Words 497
Pages 2
The Societal Effects of Totalitarian Control in 1984

The main goal of Totalitarian government is to limit and regulate every aspect of public and private life. George Orwell’s novel, 1984, illustrates a society lacking in freedom and expression. His fictional society in 1984 stands as a metaphor for a Totalitarian society. Communication, personal …

Words 1029
Pages 4
Quotes on 1984

Golden country “Presumably she could be trusted to find a safe place. In general you could not assume that you were much safer in the country than in London. There were no telescreens, of course, but there was always the danger of concealed microphones by …

Words 619
Pages 3
An Analysis of the Surveillance in 1984 by George Orwell and The Trial by Franz Kafka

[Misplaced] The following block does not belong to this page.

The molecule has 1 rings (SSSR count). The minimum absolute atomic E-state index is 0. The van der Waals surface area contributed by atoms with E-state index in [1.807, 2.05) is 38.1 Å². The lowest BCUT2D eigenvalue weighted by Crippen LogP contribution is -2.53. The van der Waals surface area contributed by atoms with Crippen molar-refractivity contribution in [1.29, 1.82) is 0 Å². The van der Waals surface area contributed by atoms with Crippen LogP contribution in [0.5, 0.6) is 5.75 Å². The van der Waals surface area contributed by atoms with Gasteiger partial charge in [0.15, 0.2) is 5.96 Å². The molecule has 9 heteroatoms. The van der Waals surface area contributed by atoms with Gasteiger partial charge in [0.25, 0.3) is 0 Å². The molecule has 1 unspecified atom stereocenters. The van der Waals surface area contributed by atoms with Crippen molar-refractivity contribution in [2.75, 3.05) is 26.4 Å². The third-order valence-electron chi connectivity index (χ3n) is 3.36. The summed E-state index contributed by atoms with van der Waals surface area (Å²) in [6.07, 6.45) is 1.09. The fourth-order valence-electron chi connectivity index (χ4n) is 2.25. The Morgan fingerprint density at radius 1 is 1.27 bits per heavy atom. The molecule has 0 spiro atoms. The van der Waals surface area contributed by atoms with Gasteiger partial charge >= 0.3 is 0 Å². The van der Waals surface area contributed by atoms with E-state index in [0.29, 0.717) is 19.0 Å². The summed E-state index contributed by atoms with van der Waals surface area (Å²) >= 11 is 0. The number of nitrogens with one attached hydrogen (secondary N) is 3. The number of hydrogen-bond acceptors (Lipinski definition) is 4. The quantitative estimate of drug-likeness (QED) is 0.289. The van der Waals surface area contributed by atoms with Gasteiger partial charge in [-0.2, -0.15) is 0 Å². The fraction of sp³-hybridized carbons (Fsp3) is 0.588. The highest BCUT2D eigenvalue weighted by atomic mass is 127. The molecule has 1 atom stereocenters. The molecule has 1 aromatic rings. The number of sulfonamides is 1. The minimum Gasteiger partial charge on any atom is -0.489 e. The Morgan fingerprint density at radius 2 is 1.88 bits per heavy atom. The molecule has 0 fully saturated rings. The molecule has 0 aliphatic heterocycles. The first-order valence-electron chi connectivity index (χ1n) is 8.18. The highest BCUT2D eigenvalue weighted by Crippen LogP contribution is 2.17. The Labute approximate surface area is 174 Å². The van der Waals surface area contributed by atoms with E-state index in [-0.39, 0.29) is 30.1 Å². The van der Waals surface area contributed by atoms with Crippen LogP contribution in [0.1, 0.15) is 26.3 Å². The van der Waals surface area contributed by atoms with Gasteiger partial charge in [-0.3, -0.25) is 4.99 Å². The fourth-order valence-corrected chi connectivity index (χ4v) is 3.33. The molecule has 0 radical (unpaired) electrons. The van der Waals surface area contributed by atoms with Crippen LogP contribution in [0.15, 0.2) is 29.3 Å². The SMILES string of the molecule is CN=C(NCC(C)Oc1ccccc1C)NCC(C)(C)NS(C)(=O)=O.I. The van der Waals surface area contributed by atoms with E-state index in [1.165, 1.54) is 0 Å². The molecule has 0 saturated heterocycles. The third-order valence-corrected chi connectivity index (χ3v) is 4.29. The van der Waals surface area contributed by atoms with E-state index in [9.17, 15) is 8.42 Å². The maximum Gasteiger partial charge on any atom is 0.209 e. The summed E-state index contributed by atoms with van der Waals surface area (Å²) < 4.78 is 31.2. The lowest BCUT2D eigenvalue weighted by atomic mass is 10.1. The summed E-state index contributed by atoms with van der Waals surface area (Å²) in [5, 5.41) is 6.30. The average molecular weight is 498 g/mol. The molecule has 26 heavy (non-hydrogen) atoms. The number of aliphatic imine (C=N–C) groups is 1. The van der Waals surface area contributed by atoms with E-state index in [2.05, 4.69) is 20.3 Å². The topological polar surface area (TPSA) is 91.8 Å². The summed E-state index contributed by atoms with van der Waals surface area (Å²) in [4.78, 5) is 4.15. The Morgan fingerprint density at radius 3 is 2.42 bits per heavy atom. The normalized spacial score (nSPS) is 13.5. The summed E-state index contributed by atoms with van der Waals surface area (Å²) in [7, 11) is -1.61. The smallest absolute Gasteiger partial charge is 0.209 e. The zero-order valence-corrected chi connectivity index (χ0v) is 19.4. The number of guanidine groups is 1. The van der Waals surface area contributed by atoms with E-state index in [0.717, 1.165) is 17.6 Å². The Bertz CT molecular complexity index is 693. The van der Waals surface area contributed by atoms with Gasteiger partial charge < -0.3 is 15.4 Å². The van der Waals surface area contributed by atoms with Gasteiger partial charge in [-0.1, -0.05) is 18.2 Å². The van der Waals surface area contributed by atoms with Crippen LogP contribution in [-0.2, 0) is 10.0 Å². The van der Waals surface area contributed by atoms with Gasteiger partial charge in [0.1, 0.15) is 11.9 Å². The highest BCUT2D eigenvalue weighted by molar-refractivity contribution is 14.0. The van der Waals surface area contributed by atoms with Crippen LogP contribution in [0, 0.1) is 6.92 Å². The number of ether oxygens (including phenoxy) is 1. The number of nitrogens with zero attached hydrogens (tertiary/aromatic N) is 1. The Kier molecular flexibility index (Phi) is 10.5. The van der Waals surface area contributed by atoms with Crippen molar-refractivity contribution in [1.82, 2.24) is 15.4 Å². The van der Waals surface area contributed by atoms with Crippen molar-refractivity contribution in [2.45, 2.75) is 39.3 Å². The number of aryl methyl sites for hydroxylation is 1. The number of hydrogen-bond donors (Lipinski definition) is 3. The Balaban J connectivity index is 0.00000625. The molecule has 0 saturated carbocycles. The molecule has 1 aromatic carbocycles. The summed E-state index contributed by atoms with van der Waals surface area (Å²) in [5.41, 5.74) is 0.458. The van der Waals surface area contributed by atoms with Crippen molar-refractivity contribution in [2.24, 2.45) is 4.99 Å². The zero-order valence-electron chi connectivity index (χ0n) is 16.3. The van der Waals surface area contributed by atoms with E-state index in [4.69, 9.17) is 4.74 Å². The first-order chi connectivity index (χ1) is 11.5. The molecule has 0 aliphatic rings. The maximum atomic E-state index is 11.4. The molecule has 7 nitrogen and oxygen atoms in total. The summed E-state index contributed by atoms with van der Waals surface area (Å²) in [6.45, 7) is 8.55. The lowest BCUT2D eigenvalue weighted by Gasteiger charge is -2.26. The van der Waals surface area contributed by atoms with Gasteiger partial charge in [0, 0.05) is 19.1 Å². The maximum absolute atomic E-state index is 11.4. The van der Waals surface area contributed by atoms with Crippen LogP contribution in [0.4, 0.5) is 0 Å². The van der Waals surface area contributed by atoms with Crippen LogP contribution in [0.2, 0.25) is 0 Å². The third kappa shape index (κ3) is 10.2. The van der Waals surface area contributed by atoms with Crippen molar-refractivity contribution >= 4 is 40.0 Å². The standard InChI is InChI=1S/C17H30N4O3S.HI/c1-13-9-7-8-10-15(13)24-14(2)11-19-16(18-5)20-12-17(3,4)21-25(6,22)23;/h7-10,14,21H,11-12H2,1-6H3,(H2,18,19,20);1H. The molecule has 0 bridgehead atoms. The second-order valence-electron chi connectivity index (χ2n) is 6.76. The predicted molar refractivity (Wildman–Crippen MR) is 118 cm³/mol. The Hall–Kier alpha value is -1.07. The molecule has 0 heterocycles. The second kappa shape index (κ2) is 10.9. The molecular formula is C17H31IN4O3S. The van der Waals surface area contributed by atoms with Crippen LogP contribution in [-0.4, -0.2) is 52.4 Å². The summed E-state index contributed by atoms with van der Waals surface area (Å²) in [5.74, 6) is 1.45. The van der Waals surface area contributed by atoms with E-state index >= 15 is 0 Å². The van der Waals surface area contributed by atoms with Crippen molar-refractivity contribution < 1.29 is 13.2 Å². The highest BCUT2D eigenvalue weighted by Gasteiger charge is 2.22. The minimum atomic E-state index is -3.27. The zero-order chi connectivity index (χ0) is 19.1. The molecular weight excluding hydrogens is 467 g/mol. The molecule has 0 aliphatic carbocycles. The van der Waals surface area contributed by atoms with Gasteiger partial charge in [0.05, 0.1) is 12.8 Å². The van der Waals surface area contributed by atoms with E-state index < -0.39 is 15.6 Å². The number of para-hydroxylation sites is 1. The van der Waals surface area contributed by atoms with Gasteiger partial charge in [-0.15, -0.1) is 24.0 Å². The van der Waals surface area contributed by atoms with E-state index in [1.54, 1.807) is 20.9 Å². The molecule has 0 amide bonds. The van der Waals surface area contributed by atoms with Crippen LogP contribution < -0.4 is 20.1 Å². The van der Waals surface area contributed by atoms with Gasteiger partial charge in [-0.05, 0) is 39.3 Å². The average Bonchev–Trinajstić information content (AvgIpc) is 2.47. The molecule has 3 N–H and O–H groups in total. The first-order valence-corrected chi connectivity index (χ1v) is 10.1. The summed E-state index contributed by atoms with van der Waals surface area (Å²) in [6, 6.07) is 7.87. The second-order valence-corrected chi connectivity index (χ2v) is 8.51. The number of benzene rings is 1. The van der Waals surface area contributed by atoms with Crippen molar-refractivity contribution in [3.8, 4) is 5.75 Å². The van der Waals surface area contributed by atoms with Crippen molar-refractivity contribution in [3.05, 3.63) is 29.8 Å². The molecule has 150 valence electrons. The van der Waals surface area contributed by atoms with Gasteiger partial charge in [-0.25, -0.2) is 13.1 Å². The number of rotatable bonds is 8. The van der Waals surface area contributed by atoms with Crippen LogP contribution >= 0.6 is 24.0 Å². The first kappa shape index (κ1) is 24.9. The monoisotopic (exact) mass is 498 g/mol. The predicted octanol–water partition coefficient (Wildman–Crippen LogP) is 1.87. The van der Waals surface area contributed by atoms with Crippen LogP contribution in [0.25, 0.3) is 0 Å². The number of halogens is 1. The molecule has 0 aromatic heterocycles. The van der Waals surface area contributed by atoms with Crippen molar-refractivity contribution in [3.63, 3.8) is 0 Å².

Foundations of Surveillance In today’s highly technological, rapidly developing culture, the issue of surveillance is a very relevant and popular topic of discussion. History shows that surveillance is a natural human instinct, and just like everything else, it has progressed as civilization becomes more sophisticated. …

1984George Orwell
Words 2363
Pages 9
George Orwell 1984 Essay

George Orwell – 1984 Response Paper In George Orwell’s 1984 it can be seem that it does not matter how hard a government tries to formulate strict laws and rules and maintain them, there will always be one or two person who is brave enough …

1984George Orwell
Words 957
Pages 4
Is there any relief to the grimness in section one of 1984?

In the dystopian society Orwell creates in 1984 there is an overwhelming, yet unsettlingly familiar sense of irony; the omnipotent leaders of Oceania, Big Brother and the inner party members, claim to be controlling the everyday lives of the citizens in order to bring them …